Nip in the bud comes from horticulture, where trimming a bud from a plant prevents the bud from becoming a flower or fruit. Used metaphorically, the phrase usually means to stop a potential problem before it develops. For example, you might nip an argument in the bud by coming to a compromise immediately, or you might nip an illness in the bud by taking medicine as soon as you feel symptoms.
Some plants thrive when buds are selectively nipped—even when the nipped buds are not especially harmful—so a slightly different metaphorical meaning of nip in the bud would be to end something early for the sake of a greater good. But the phrase is usually used in the first sense.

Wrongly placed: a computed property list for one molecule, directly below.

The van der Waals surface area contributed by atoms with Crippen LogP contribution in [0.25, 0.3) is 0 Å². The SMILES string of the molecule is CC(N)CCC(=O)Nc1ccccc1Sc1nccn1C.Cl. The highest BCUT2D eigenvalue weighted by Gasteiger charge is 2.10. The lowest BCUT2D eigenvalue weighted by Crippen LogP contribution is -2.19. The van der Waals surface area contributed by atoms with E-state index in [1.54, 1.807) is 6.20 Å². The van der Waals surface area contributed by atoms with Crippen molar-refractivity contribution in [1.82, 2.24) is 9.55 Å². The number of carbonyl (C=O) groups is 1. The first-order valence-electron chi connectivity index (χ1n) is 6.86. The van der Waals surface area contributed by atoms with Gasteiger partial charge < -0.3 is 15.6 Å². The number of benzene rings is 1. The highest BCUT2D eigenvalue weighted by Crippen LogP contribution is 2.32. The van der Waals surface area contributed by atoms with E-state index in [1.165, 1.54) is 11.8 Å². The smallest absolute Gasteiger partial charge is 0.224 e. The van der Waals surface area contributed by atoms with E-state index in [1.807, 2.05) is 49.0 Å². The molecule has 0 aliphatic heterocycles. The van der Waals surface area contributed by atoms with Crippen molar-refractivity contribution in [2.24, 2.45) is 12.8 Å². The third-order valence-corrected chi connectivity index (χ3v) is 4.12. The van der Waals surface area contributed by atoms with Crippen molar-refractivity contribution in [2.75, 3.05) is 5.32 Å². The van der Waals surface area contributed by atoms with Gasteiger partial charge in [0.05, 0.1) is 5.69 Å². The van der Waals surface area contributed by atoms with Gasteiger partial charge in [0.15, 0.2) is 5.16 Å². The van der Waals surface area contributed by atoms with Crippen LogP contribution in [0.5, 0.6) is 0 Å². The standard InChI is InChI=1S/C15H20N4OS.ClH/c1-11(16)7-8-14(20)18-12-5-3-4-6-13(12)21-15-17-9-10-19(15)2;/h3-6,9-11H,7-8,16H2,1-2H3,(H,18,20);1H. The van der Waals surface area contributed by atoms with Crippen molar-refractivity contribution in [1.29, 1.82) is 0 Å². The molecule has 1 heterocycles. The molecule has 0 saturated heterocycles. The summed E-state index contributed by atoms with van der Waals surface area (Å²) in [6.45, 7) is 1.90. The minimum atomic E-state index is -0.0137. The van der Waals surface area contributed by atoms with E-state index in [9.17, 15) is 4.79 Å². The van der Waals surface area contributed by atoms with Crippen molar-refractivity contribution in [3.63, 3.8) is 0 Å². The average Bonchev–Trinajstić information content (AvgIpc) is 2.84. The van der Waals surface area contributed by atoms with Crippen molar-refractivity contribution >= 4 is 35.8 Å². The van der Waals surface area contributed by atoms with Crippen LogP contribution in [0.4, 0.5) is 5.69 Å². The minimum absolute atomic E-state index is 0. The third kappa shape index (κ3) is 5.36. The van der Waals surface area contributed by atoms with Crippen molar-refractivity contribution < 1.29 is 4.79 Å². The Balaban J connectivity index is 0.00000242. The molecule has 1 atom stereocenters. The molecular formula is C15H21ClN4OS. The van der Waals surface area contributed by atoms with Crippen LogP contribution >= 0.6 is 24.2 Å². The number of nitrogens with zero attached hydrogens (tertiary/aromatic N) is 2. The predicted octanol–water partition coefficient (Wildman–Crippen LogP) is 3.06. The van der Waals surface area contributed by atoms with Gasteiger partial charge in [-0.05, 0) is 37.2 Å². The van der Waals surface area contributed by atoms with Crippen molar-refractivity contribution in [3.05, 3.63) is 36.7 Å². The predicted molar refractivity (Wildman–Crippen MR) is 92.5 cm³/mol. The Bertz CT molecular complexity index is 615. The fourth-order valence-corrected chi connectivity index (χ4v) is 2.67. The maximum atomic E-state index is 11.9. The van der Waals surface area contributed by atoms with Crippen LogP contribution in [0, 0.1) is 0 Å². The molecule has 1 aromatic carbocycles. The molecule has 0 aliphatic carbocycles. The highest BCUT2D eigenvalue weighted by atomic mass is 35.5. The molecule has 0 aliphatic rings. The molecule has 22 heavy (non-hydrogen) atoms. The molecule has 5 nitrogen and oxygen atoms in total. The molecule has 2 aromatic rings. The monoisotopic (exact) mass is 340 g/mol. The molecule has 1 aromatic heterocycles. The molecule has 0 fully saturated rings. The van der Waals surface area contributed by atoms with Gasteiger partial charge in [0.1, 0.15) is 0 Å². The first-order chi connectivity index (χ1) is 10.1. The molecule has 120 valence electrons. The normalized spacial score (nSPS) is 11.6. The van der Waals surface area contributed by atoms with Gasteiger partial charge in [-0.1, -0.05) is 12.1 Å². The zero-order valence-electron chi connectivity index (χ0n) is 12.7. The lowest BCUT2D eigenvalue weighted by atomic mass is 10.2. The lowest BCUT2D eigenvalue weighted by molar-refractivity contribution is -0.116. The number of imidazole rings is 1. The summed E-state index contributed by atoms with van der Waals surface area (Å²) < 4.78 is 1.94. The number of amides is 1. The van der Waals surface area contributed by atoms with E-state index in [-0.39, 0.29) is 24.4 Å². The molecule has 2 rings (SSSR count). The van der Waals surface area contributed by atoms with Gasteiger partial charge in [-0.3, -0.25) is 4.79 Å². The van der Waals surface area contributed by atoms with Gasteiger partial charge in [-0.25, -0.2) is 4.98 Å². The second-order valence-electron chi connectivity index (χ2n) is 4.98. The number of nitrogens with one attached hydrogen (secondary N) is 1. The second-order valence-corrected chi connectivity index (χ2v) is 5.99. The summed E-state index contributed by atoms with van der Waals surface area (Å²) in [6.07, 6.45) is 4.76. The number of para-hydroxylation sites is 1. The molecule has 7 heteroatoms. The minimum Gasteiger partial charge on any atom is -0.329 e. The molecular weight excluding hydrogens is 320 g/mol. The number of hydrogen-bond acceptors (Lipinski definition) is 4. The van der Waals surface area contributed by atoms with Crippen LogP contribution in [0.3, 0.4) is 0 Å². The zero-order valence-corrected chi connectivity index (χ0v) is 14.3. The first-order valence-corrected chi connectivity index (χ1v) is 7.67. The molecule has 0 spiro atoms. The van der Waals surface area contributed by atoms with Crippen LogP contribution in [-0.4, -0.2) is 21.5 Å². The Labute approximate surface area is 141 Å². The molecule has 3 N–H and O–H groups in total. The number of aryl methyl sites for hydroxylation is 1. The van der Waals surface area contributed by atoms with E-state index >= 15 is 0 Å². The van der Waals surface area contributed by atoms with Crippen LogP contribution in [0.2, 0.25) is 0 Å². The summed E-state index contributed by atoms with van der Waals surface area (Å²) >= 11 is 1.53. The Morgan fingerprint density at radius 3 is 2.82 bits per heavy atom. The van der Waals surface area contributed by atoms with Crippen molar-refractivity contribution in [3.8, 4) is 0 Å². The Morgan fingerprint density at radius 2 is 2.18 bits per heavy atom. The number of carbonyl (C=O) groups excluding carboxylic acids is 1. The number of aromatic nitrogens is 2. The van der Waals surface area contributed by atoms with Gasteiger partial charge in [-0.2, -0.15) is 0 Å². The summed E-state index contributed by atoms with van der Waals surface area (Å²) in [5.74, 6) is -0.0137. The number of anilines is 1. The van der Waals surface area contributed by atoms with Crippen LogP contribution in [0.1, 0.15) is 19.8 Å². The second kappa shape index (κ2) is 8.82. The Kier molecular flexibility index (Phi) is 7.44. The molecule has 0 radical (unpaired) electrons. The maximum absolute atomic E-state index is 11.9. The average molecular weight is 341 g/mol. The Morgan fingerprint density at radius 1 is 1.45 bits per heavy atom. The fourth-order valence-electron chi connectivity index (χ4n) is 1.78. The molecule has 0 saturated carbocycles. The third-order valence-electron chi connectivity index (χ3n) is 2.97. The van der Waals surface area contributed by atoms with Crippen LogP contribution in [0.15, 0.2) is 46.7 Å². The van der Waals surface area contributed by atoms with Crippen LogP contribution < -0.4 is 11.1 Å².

Nip in the butt is suprisingly common. On the web, it appears about once for every 18 instances of nip in the bud. Nip in the butt can make sense if we use our imagination, but it’s usually just a misspelling of nip in the bud.
And now Nadal shows signs, for the third consecutive set, of nipping a Djokovic would-be comeback in the bud. [Wall Street Journal]
The European debt crisis is nipping our incipient recovery in the bud. [Time]
Afghanistan’s National Directorate of Security is trying to nip terrorism in the bud by sending would-be suicide bombers to a kind of spiritual rehab. [New York Daily News]
[I]t might have been wise for Sky to have considered nipping unrest in the bud by offering consumers significantly better value for money. [Stuff.co.nz]
If the coach is smart, he or she will tuck this information away and be on the lookout to nip any bad behavior in the bud before it escalates. [Chicago Tribune]